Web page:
The chairperson disagreed strongly with Ms Van Wyk and indicated that the mere fact that the public did not respond to the advertisements was not because the legislation was not sufficiently advertised but possibly because they found the legislation controversial. The chair pointed out that the proper advertising procedures were followed and that the purpose of a public hearing is to give people an opportunity to participate, which opportunity was given in the present case.

Mr Cassiem (IFP) conceded that the proposed Bill had failed to deal with substantive changes or to bring about real fundamental change of principles. Hence he was of the view that the 2002 Bill was more structural than fundamental.

Ms Pyoos (Department) noted that the purpose of the council was not to evaluate or to give grants for research but rather to evaluate academic programmes. She added that the idea that the old Act be completely repealed was a joint decision by the committee and the department. Thus the department was not in a position to change the Bill, as the powers to effect such changes vested in the hands of the Portfolio committee.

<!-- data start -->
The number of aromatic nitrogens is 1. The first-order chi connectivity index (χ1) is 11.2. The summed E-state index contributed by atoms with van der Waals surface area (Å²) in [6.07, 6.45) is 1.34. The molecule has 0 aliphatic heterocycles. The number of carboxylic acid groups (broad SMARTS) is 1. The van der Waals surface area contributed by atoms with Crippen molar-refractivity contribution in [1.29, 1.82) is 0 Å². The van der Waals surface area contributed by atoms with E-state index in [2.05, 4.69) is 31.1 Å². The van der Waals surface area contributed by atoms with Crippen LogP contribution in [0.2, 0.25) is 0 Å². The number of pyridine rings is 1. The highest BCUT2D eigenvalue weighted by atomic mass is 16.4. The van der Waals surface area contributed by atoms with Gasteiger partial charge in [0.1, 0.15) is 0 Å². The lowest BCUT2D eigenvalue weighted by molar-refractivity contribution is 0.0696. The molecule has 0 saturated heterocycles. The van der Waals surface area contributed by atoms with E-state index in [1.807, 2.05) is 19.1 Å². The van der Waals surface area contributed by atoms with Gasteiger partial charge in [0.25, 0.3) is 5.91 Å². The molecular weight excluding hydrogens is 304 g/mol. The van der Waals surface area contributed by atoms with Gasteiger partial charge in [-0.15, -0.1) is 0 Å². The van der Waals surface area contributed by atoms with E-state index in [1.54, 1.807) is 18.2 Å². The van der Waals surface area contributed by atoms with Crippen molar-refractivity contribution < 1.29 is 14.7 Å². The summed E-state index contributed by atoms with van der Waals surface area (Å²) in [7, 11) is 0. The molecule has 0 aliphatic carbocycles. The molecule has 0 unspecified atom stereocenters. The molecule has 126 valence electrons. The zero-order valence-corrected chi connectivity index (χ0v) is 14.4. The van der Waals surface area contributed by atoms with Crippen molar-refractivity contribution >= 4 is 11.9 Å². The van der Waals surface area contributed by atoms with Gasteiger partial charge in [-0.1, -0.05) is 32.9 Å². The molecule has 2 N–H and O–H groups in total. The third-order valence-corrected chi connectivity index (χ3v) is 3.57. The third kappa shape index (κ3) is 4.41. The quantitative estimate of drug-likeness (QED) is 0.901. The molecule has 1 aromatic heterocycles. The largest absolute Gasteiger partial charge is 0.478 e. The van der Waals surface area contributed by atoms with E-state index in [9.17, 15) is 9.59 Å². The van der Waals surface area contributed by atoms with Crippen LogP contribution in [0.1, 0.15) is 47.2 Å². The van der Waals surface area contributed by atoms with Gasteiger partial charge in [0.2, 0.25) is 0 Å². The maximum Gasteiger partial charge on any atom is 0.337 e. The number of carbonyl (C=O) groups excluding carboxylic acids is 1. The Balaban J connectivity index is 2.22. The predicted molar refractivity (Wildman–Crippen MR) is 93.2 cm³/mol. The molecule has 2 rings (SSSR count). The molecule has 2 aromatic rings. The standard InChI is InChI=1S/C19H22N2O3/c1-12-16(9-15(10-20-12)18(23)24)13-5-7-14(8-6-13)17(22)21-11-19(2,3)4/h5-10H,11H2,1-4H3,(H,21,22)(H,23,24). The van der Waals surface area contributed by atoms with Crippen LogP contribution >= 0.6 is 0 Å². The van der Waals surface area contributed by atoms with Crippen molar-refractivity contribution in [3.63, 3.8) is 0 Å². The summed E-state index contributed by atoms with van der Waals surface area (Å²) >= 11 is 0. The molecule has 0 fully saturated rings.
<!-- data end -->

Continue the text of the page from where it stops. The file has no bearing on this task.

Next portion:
Mr Gore (DP) asked whether there was an intention to repeal certain sections in the 1993 Act.

Ms Pyoos (Department) pointed out that the issue of repeal was dealt with in section 44 of the 2002 Bill. Furthermore that section 27(5) was designed in such a way so as not to preclude registered members from performing those elements of the natural scientific profession, which were vital for the practising profession.

Presentation by South African Council for Natural Scientific Profession (SACNSP)